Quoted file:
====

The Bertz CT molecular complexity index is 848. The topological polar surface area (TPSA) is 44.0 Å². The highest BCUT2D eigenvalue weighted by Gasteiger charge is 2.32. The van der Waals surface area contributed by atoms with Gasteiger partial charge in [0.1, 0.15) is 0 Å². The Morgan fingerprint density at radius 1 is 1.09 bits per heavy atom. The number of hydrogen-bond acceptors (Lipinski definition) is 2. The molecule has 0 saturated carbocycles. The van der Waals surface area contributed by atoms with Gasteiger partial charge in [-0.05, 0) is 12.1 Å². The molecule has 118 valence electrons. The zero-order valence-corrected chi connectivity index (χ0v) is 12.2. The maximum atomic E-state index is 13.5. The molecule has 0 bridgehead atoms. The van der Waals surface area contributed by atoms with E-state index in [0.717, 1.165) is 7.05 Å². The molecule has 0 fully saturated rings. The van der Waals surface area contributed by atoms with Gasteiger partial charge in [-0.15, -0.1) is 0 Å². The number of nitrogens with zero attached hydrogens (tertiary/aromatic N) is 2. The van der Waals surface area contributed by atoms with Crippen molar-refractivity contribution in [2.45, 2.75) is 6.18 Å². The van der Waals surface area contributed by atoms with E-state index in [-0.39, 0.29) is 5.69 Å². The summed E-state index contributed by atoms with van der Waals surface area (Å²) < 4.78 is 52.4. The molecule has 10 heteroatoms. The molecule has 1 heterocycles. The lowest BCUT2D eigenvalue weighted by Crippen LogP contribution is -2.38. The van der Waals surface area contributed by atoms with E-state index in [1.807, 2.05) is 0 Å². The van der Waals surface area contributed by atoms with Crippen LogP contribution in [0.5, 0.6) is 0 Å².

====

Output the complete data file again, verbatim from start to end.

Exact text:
The Bertz CT molecular complexity index is 848. The topological polar surface area (TPSA) is 44.0 Å². The highest BCUT2D eigenvalue weighted by Gasteiger charge is 2.32. The van der Waals surface area contributed by atoms with Gasteiger partial charge in [0.1, 0.15) is 0 Å². The Morgan fingerprint density at radius 1 is 1.09 bits per heavy atom. The number of hydrogen-bond acceptors (Lipinski definition) is 2. The molecule has 0 saturated carbocycles. The van der Waals surface area contributed by atoms with Gasteiger partial charge in [-0.05, 0) is 12.1 Å². The molecule has 118 valence electrons. The zero-order valence-corrected chi connectivity index (χ0v) is 12.2. The maximum atomic E-state index is 13.5. The molecule has 0 bridgehead atoms. The van der Waals surface area contributed by atoms with E-state index in [0.717, 1.165) is 7.05 Å². The molecule has 0 fully saturated rings. The van der Waals surface area contributed by atoms with Gasteiger partial charge in [-0.15, -0.1) is 0 Å². The number of nitrogens with zero attached hydrogens (tertiary/aromatic N) is 2. The van der Waals surface area contributed by atoms with Crippen molar-refractivity contribution in [2.45, 2.75) is 6.18 Å². The van der Waals surface area contributed by atoms with E-state index in [-0.39, 0.29) is 5.69 Å². The summed E-state index contributed by atoms with van der Waals surface area (Å²) < 4.78 is 52.4. The molecule has 10 heteroatoms. The molecule has 1 heterocycles. The lowest BCUT2D eigenvalue weighted by Crippen LogP contribution is -2.38. The van der Waals surface area contributed by atoms with E-state index in [1.807, 2.05) is 0 Å². The van der Waals surface area contributed by atoms with Crippen LogP contribution in [0.5, 0.6) is 0 Å².